Outgoing Secretary of Education Betsy DeVos told career staff at her department to “resist” changes under the Biden administration, according to an audio recording obtained by Politico.
DeVos, who is from the Grand Rapids area, urged employees during a virtual meeting Tuesday to “be the resistance” when the new administration takes over in January, Politico reported.
“Let me leave you with this plea: Resist,” DeVos said. “Be the resistance against forces that will derail you from doing what’s right for students. In everything you do, please put students first — always,” she then added.
DeVos’ use of “resist” in the staff meeting employs the term that liberals have long used in regard to President Donald Trump’s agenda.
A spokeswoman for DeVos did not immediately comment Wednesday on the Politico report. The report also said that the Trump Administration selected Phil Rosenfelt to serve as acting secretary of education in the coming weeks.
Rosenfelt is the agency’s deputy general counsel. He previously served as acting secretary for a short time before DeVos’ confirmation by the Senate in 2017.
Focus On Students First
Her goal “in everything we accomplished was to do what’s right for students,” DeVos said at Tuesday’s virtual meeting. She also said that “four years later, it’s still my focus and it’s still my hope for all of you.”
Politico reported that DeVos named among her major achievements the department’s overhaul of Title IX rules governing sexual assault and misconduct on campus — rules the agency finalized in May.
DeVos has warned that Biden’s new education secretary would find have difficulty reversing the policy changes she has made.
“We have been very methodical about our rulemaking and regulatory moves to do everything according to law, so that if there are changes, they have to be done by law as well,” DeVos also said at an education roundtable at Hillsdale College in October.
Biden’s agenda for education reform includes reversing some of the DeVos-era policies including the Title IX rules. However, those regulatory changes took time — nearly three years under DeVos.
Before her role at the Department of Education, DeVos spent decades as an advocate for charter schools. She also advocated school choice and voucher programs in Michigan and around the country.
The former chair of the Michigan Republican Party also has the credit for taking steps to encourage states to expand school choice programs. However, she has not achieved any broad federal legislation in this sphere during her tenure.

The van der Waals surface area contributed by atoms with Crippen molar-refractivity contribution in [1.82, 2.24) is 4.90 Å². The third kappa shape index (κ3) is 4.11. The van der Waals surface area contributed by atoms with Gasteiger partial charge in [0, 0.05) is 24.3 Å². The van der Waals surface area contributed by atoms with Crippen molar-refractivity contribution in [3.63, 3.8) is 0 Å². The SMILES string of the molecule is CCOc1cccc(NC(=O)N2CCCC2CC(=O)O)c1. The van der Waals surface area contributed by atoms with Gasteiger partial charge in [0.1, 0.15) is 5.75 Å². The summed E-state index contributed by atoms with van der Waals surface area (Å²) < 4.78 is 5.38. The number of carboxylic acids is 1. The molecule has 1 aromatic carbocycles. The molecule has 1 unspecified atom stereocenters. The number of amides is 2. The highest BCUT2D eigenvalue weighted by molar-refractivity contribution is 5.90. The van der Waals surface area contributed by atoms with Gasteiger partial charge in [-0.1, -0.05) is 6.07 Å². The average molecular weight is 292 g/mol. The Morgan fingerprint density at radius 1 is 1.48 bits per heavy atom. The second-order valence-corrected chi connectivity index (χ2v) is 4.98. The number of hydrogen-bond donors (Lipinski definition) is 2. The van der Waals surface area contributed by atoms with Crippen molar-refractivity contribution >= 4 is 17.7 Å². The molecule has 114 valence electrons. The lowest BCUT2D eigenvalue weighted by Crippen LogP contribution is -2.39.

DeVos has not announced plans for after she leaves office in January. However, she had previously suggested she might not stay on for a second term were Trump to win re-election.
DeVos on COVID-19 Response
She has slammed how schools and governors including Michigan’s Gretchen Whitmer are responding to COVID-19.
“We’ve seen the devastating results of kids either out of school and attempting remote learning for months on end, and some of them not even engaging at all,” DeVos told The Detroit News last week.
She expressed frustration that many children are being barred from the classroom.
“The science indicated months ago that kids being in school was the place for them, and yet the politics were played by the teachers unions to keep the brakes on, and it’s the kids who are the poorest and most vulnerable who are being hurt the most,” she said.
Biden has not announced his nominee to lead the Department of Education. A top contender, however, is reportedly Lily Eskelsen García, former president of the National Education Association.
Other possible nominees cited by the Associated Press include Randi Weingarten, president of the American Federation of Teachers; Sonja Santelises, the CEO of Baltimore City Schools; and U.S. Rep. Jahana Hayes of Connecticut, who was the National Teacher of the Year in 2016.
DeVos expressed concern that a union representative taking her place would mean that interest groups will become the focus and not students.
“It will be a tragedy for students, and that’s my greatest fear. My concern is they’ve been what’s standing in the way of kids learning today,” DeVos told the News.
“If they really were concerned about individual kids and their futures, they wouldn’t be fighting at every step of the way giving parents and families the kind of choices they need if their assigned school isn’t working for them,” she also said.
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Source: Detroit News